“Sounds like a plan.” He was too sarcastic.
“Don’t you understand. Every day I walk past the portrait of the late great Milton Friedman, Nobel laureate and champion of the old Adam Smith laissez-faire school of I got mine you get yours capitalism. I suppose we’ve learned nothing since then.”
“Young man. With all due respect. Milton Friedman was a friend of mine and you are no Milton Friedman.”
“I take that as a compliment sir. Your rock star of economics was no rock to me. He went wherever the wind blew. He was a Keynesian supporter of the New Deal during FDR. He liked the work. Then, after the war, he becomes a critic and writes a tune for big money that would eventually be the theme song for the neocons.”
“That’s a stretch.” He got visibly angry. “He did not go where the wind blew. He was very unpopular for a long time.”
“Not with big money.” David thought for a second. “He said that if quote, free market capitalism, unquote, were quote, introduced, unquote, into totalitarian regimes, then those regimes would fall and everything there would look like the U.S. Now I ask you sir, does that sound familiar”?
“He was a very complex man. He was a humanitarian.”
“He advocated privatization and deregulation. And Reagan, the starter president for the neocons, ate it up. Uncle Miltie didn’t approve of the wide ownership of capital. Now what does that mean? I’ve never heard of anything worse. The higher the concentration of wealth at the top the better? He would be happy now. The top ten percent have half the damn wealth.”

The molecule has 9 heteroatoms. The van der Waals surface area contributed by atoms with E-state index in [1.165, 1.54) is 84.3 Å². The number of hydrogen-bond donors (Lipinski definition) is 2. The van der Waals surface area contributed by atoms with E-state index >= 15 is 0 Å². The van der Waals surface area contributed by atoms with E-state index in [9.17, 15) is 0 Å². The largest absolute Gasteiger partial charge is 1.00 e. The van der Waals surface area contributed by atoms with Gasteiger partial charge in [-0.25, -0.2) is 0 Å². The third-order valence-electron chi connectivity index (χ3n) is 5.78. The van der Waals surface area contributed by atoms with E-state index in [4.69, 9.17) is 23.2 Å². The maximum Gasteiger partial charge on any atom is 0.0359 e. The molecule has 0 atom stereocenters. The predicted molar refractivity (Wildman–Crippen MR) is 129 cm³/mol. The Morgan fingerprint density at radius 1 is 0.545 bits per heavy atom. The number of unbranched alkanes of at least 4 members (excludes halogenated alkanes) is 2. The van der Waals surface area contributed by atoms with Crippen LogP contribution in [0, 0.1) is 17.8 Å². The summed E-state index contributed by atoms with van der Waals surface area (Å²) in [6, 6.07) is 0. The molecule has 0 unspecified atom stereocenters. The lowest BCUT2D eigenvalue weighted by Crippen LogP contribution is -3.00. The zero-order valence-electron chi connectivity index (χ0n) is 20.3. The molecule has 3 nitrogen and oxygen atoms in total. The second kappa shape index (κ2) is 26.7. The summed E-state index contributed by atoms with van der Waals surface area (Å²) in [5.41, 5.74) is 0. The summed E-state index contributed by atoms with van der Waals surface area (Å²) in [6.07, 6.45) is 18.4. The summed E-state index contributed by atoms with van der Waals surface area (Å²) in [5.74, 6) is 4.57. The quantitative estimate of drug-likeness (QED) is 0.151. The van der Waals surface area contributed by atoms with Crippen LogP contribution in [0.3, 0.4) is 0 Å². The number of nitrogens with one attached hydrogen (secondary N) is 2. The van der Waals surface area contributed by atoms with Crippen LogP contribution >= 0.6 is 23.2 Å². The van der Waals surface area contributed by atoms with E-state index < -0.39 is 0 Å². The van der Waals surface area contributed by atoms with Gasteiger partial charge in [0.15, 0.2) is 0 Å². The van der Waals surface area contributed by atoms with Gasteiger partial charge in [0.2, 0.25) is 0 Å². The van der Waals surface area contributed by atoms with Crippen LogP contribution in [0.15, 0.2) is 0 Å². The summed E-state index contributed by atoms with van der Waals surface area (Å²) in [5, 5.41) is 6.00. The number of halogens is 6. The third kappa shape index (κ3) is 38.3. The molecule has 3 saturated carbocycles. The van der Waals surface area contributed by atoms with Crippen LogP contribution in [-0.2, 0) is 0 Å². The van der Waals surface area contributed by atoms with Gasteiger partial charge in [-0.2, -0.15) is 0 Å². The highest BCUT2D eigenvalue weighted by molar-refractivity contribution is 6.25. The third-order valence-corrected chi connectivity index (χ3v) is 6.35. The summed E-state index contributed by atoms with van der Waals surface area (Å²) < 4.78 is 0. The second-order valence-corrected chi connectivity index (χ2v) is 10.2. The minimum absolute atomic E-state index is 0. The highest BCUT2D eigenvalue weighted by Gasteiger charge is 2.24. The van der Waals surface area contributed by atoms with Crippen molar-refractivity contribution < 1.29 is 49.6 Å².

“I don’t have to listen to this.” He looked hurt.
“Yes you do. And what about his relationship with Pinochet? And the communist Chinese? I just read that his last e-mail said that the greatest threat to the world economy, like there’s one economy for everyone, is Islamofascism. Sweet Jesus. Now I respectfully ask you sir, does that sound familiar”?
Dr. Goodman wanted to appeal to a simple respect for authority. “I do not have to listen to this.”
“No sir you don’t. You have your security here. And if you were to sound like me you’d lose it.”
“And I’d deserve it.” He smacked his open hand on the desk.
There was no more avoiding the Nazi angle. “More than one person in your position used that logic in Germany in the thirties. I’ll bet you’ve lectured more than once about how those people got swept away by the fear.” He stood up waving his hands but got embarrassed and sat right back down.
“This is not Germany in the thirties. This is a democracy.”
“Yes, and I want to keep it that way.” Good shot, he thought.